Are you working smarter or harder?

I have been told in my professional career to “work smarter, not harder”. While scratching my head I’m wondering, how to do that? I felt like that little hamster on the spinning wheel going a mile a minute and getting tired.

Most successful people spend more time working to achieve their goals than others, there are many people who work hard, but don’t accomplish the success they want.

How can someone who doesn’t work hard succeed? Is that possible? Can you work smarter, not harder and still enjoy the rewards of success?

People who succeed generally like, or even love, their work. I have always been passionate about my work in the Engineered Wood Product industry and I often put more hours into accomplishing results and it doesn’t even feel like work. It feels like I am doing what I really want to be doing. It has always been a reward for me to go to a jobsite and see the products installed how I designed them to be placed.

So you begin being smarter by choosing “work” you enjoy. Choose something that gives you lots of satisfaction in return for your actions. Being happy doing what you’re doing makes you more productive.

The next smart move is to base your time management on priorities. Choose your priorities on a daily, weekly and yearly basis. By doing so, the smarter you will be and the faster you can produce results.

We all know people who are constantly spinning their hamster wheels. They work hard and they’re very busy, but they never seem to get anywhere. Sometimes these people even like their work, but they somehow just don’t seem to get much pay-off for all the effort they put into it. This is caused by poor time management and the lack of setting valid priorities.

How do you improve your ability to set good priorities? It takes practice.  You must have clear goals and your goals must be prioritized. I do this by setting “mini” goals to achieve the “big” goals. Apply the “mini” goals in order of what is most important to you to get to the end results. This is a constant process, because your priorities can change.

Once you have prioritized your goals, you must choose the actions you’re going to take to reach those goals. So the second step is to make a list of things to do. You’ll need to do this every week, every day and whenever you’re feeling confused about what to do next.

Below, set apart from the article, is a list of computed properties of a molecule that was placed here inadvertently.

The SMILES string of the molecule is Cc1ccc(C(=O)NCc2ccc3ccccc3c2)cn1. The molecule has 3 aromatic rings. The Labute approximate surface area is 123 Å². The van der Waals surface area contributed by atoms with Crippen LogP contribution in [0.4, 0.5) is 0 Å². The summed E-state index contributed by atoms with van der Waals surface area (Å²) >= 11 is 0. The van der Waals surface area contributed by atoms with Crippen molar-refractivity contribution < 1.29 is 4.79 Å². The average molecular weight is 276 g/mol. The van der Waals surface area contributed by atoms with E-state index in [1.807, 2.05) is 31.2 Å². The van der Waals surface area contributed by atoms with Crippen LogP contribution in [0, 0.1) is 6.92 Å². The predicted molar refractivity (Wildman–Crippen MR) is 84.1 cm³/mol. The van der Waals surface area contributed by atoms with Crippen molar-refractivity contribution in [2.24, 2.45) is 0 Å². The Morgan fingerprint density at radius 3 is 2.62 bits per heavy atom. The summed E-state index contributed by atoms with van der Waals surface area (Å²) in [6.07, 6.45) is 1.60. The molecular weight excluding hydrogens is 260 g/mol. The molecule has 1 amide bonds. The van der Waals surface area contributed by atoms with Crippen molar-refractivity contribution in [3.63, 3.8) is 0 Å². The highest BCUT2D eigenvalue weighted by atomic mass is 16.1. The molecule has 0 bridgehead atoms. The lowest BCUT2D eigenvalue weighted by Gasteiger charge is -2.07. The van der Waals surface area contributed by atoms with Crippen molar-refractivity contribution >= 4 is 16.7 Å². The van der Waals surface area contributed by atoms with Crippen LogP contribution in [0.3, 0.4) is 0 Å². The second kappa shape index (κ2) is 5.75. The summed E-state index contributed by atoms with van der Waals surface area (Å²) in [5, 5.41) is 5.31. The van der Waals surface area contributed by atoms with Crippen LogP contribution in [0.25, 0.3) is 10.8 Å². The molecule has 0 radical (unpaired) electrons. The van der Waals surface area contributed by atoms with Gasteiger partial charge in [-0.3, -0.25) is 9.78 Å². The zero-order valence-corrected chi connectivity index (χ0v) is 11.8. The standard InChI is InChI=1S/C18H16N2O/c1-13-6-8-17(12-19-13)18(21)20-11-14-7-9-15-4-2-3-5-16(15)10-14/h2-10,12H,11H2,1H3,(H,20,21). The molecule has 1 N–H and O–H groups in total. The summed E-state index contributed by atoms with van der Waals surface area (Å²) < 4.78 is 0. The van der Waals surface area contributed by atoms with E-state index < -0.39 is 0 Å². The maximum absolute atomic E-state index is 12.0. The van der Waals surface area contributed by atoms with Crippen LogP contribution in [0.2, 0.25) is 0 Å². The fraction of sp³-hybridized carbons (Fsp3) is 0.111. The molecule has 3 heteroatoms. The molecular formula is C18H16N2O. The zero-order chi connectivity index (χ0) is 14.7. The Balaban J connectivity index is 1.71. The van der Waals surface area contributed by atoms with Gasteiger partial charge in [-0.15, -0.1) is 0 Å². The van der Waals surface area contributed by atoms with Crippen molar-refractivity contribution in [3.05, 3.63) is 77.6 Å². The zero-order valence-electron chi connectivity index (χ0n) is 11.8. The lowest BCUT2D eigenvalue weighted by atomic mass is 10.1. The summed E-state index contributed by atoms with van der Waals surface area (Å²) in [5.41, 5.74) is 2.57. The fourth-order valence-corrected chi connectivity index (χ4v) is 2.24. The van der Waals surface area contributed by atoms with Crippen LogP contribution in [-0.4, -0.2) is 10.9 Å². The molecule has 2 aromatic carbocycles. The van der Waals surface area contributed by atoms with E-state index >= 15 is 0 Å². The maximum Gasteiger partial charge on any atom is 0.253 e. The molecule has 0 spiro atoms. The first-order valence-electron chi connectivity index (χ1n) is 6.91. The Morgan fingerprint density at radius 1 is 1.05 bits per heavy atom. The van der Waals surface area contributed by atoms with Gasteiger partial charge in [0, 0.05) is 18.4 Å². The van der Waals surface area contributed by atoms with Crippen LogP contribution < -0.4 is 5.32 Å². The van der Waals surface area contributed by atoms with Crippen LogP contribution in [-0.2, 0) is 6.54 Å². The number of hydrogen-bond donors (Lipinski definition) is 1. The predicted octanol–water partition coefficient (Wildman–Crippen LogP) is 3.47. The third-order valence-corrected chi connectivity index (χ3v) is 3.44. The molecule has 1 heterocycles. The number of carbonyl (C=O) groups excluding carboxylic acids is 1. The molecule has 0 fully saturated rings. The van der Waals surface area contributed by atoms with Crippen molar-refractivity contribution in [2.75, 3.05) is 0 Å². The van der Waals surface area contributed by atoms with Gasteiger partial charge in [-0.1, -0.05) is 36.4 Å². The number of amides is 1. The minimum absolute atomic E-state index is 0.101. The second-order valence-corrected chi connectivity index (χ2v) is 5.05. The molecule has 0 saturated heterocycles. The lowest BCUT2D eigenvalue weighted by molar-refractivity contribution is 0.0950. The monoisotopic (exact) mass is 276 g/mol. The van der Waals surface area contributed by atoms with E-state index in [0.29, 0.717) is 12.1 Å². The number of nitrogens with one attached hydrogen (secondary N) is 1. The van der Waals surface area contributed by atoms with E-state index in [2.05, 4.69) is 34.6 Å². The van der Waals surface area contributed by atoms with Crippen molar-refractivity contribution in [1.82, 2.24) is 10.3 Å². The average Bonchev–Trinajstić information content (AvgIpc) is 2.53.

Step number three is to prioritize your actions. When you do this, keep the 80/20 rule in mind. The 80/20 rule shows you how, out of a list of ten actions, only approximately 20% (two out of ten) will be of major importance to accomplishing your goal. 80%, or eight of the ten things on your list, will only give you 20% of the value, whereas just 20%, or two things out of the list of ten, will provide a whopping 80% of the value.

Choosing priorities is essential to working smarter. Often your top priority actions will be the most confronting. If you neglect to prioritize your list, your tendency will be to avoid the most important actions you need to take in order to reach your goal. You naturally avoid these because they’re the most difficult. But that’s not smart. Avoiding your priority activities causes you to have to work harder and longer to achieve the results. Thus, spinning your wheel and getting tired.

Choosing good priorities takes practice. So you’ll want to follow these three steps on a daily basis. Each time you do it, you’ll get better and better at the art of setting priorities. Setting good, obtainable priorities is the best way for all of us to become more successful faster. It’s the way to work smarter, not harder.

This little hamster got smart and finally got off the wheel.

Renaldo Montenegro

Engineered Wood Products Designer

Gould Design Inc.

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